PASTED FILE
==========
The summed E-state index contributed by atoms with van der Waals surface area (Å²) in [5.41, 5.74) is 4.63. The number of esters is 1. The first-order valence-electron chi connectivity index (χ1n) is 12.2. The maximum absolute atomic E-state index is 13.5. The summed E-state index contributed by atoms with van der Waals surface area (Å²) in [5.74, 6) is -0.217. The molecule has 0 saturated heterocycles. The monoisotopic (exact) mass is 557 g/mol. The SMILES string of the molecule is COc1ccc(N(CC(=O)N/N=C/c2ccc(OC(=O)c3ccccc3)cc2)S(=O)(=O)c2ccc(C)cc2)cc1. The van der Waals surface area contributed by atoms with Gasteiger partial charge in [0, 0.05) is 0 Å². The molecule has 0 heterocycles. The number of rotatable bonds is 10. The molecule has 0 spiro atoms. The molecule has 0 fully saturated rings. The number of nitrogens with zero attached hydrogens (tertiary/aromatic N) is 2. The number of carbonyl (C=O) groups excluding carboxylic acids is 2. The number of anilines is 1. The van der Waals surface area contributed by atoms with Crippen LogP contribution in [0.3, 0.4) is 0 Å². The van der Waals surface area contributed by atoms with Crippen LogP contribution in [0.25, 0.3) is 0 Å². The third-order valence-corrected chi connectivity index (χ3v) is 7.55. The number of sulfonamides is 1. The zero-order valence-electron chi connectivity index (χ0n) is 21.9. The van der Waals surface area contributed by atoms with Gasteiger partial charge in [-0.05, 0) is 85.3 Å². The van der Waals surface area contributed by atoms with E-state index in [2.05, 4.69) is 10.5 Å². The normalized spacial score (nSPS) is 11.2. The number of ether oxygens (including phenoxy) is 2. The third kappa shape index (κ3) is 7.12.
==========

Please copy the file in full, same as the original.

The summed E-state index contributed by atoms with van der Waals surface area (Å²) in [5.41, 5.74) is 4.63. The number of esters is 1. The first-order valence-electron chi connectivity index (χ1n) is 12.2. The maximum absolute atomic E-state index is 13.5. The summed E-state index contributed by atoms with van der Waals surface area (Å²) in [5.74, 6) is -0.217. The molecule has 0 saturated heterocycles. The monoisotopic (exact) mass is 557 g/mol. The SMILES string of the molecule is COc1ccc(N(CC(=O)N/N=C/c2ccc(OC(=O)c3ccccc3)cc2)S(=O)(=O)c2ccc(C)cc2)cc1. The van der Waals surface area contributed by atoms with Gasteiger partial charge in [0, 0.05) is 0 Å². The molecule has 0 heterocycles. The number of rotatable bonds is 10. The molecule has 0 spiro atoms. The molecule has 0 fully saturated rings. The number of nitrogens with zero attached hydrogens (tertiary/aromatic N) is 2. The number of carbonyl (C=O) groups excluding carboxylic acids is 2. The number of anilines is 1. The van der Waals surface area contributed by atoms with Crippen LogP contribution in [0.3, 0.4) is 0 Å². The van der Waals surface area contributed by atoms with Crippen LogP contribution in [0.25, 0.3) is 0 Å². The third-order valence-corrected chi connectivity index (χ3v) is 7.55. The number of sulfonamides is 1. The zero-order valence-electron chi connectivity index (χ0n) is 21.9. The van der Waals surface area contributed by atoms with Gasteiger partial charge in [-0.05, 0) is 85.3 Å². The van der Waals surface area contributed by atoms with E-state index in [2.05, 4.69) is 10.5 Å². The normalized spacial score (nSPS) is 11.2. The number of ether oxygens (including phenoxy) is 2. The third kappa shape index (κ3) is 7.12.